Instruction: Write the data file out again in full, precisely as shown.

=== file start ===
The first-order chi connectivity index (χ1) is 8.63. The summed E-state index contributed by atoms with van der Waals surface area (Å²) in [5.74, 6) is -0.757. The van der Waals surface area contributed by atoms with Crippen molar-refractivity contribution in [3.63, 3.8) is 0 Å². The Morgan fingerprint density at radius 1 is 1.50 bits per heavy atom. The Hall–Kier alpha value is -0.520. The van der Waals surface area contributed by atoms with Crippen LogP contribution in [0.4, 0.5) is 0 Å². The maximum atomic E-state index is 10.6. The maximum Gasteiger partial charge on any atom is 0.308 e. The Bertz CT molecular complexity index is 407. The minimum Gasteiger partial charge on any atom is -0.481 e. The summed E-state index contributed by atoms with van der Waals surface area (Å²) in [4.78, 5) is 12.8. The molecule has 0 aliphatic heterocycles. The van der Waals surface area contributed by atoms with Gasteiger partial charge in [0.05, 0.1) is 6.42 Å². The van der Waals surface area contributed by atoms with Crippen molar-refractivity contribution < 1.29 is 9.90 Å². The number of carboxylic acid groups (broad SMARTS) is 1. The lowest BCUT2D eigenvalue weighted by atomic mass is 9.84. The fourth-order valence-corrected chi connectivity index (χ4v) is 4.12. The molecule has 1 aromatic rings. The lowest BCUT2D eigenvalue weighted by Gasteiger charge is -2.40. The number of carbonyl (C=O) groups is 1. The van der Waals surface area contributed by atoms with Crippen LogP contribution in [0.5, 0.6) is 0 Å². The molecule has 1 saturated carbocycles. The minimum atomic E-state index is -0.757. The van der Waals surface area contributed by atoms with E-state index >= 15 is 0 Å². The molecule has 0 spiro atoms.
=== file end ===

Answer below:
The first-order chi connectivity index (χ1) is 8.63. The summed E-state index contributed by atoms with van der Waals surface area (Å²) in [5.74, 6) is -0.757. The van der Waals surface area contributed by atoms with Crippen molar-refractivity contribution in [3.63, 3.8) is 0 Å². The Morgan fingerprint density at radius 1 is 1.50 bits per heavy atom. The Hall–Kier alpha value is -0.520. The van der Waals surface area contributed by atoms with Crippen LogP contribution in [0.4, 0.5) is 0 Å². The maximum atomic E-state index is 10.6. The maximum Gasteiger partial charge on any atom is 0.308 e. The Bertz CT molecular complexity index is 407. The minimum Gasteiger partial charge on any atom is -0.481 e. The summed E-state index contributed by atoms with van der Waals surface area (Å²) in [4.78, 5) is 12.8. The molecule has 0 aliphatic heterocycles. The van der Waals surface area contributed by atoms with Gasteiger partial charge in [0.05, 0.1) is 6.42 Å². The van der Waals surface area contributed by atoms with Crippen molar-refractivity contribution < 1.29 is 9.90 Å². The number of carboxylic acid groups (broad SMARTS) is 1. The lowest BCUT2D eigenvalue weighted by atomic mass is 9.84. The fourth-order valence-corrected chi connectivity index (χ4v) is 4.12. The molecule has 1 aromatic rings. The lowest BCUT2D eigenvalue weighted by Gasteiger charge is -2.40. The number of carbonyl (C=O) groups is 1. The van der Waals surface area contributed by atoms with Crippen LogP contribution in [0.5, 0.6) is 0 Å². The molecule has 1 saturated carbocycles. The minimum atomic E-state index is -0.757. The van der Waals surface area contributed by atoms with E-state index >= 15 is 0 Å². The molecule has 0 spiro atoms.